My older brother played little league baseball when he was young. I remember watching the games (I was too young to join). I also remember the day we got tickets to see the minor league team, the Portland Beavers, play a game in old Civic Stadium. I couldn’t have been older than 6 or 7 years old when I went to that first game but I had a great time. I even won a baseball glove, which made my brother jealous to no end. (Actually he was hoping for a bat, but would have loved the glove!) The team, founded in 1903, was a good team, occasionally a very good team, with a great loyal blue-collar following. They first played at old Vaughn Stadium, now long gone, and then moved to Civic Stadium in 1956. They were, or are, both inner-city stadiums in a workers filled neighbourhood in Northwest Portland long before the area became so very fashionable.

I hate to admit it but that was the last Beavers baseball game I ever went to. I always followed them. I knew whether they won their last time out or not, knew if they made the playoffs or not, (not often). But I took comfort knowing they were there. A sort of a sense of continuing tradition in a time where we questioned every tradition we ever had as a country.

In this spot originally, was Multnomah Field, opened as an athletic playing field in 1893. Multnomah Stadium, which later became known as Civic Stadium, was originally built in 1926 at a cost of 502 thousand dollars or about 6.51 million dollars in current value. It has recently been completely rebuilt and is known as Jeld-Wen Field, at a cost of over 36 million dollars. Ebbets Field, by way of comparison, was built in 1913 for 750 thousand dollars, or about 17.4 million dollars in current value. But none of those statistics matter worth a damn. It’s about the game, isn’t it?

A lot of great sports writers and others are going to write about their memories of games at Ebbets Field. Very few will write this year about their memories watching Beavers games at Civic Stadium or Vaughn Stadium before that. My baseball memories started there, with a winning ticket, a glove, a hot dog and a coke, the organ in the seventh inning, the sky so blue that it hurt my eyes to look at it. It will continue to Seattle, watching the Mariners play, the beauty of Ken Griffey Junior’s swing and Edgar Martinez playing the game like it was the 1930s again. It continues to New York and Yankee stadium and Reggie Jackson in the World Series belting out three homers, to Los Angeles, Kirk Gibson’s miracle home run, to Shea Stadium in 1986 where poor Bill Buckner misplayed the ball, the sad deaths of Roberto Clemente and Thurman Munson. The almost unhittable Vida Blue, Rickey Henderson, Don Drysdale, the Bambino, Sandy Koufax, Wilie Stargell, Derek Jeter, and a list to long for anyone’s blog.

True, not all of baseball is perfect, not by a long shot. When Jackie Robinson finally broke into the big league as the first African-American player he was hated, threatened, abused (and that was even during the games), when Henry Aaron broke Babe Ruth’s home run record, he was also threatened and suffered terrible racial injustice his entire career. Steroids have eaten away at the very fabric of the game, to where no great accomplishment goes unquestioned. Players seem to be more concerned about money than winning, etc. etc.  All of this is public record; feel free to look it up. However, none of that has dampened my love of the game.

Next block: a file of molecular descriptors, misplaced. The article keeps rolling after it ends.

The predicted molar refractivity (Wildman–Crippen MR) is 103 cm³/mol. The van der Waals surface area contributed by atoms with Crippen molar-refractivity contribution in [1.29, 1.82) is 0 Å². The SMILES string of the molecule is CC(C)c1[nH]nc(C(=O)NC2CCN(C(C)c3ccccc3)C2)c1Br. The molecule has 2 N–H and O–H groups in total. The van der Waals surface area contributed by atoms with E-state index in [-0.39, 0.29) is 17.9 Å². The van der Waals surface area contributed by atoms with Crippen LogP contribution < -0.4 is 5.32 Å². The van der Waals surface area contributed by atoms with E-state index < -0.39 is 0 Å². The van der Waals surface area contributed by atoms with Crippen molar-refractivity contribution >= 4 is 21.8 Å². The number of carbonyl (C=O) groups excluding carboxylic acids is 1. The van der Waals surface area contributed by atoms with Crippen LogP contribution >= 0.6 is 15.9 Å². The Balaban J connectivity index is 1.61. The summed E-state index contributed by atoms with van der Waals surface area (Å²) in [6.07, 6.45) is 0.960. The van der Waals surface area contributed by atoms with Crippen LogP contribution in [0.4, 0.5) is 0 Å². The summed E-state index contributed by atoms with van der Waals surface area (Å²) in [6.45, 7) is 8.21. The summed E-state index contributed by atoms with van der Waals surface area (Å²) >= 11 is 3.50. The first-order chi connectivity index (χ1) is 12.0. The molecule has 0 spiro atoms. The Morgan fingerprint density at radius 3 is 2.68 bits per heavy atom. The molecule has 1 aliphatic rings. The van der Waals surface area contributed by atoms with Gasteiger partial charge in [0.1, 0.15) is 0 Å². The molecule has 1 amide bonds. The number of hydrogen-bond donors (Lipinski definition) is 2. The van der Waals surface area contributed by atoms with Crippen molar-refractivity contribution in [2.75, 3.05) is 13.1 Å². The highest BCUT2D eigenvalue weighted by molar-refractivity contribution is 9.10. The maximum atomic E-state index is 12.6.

I rarely get the chance to watch baseball here, now that I live in Stockholm. My beloved Beavers have moved to Tucson. The networks over here don’t understand the game and don’t carry it, so I have to try to stay up all night to catch the game of the week on ESPN Sunday nights, or actually very early Monday morning. But when I do, I sit there with my late grandmother, we both enjoy the smell of the grass, it’s a beautiful perfect night for baseball and all our friends are there. I don’t give a damn how much some guy earns for knocking it out of the park. Just play the game guys, it’s a beautiful game to watch and play!

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Things I remembered today, September 11, 2001

 

Grandma and her sister Kate were raised in Brooklyn, I remembered this morning, of all mornings, that when I was young, we stayed for awhile with our grandparents. I was always sitting in grandmas house, either in grandpas lap, and then when I was too big, on the floor, (I’ve always loved sitting on the floor for some reason) probably watching tv, or playing with whatever was handy, or reading one of those wonderful books I had as a kid, but definitely NOT doing homework, haha, I have very fond memories of grandma and grandpa, sitting in the kitchen, probably playing cribbage, the smell of the coffee, always on, their voices filled my head with the past, and I also remembered when her sister Kate would come over, grandmas middle name was Myrtle, and  Kate, who fiercely held onto her strooooongggg Brooklyn accent, would come in, always thru the back door, “ooooo Moiiiiitlee, come and sit down, I’ve got so much to tell you!” . They would talk about things in Vernonia (the small town they lived in) , but always it seems to me they’d always talk about Brooklyn too, so it came to pass that somehow, N.Y. has always been a part of my conscience, from hearing them remembering, from hearing about how grandpa came over on the boat from Sweden, thru liberty island, as most immigrants did back then, through to the west coast, so I guess it’s no wonder that I get along with New Yorkers the way I do, because I sort of feel, in one way or another that I understand, at least a little, about them, from my own family, anyways,, say a prayer for the families today, and I’ll send one your way too, love you all much, Dan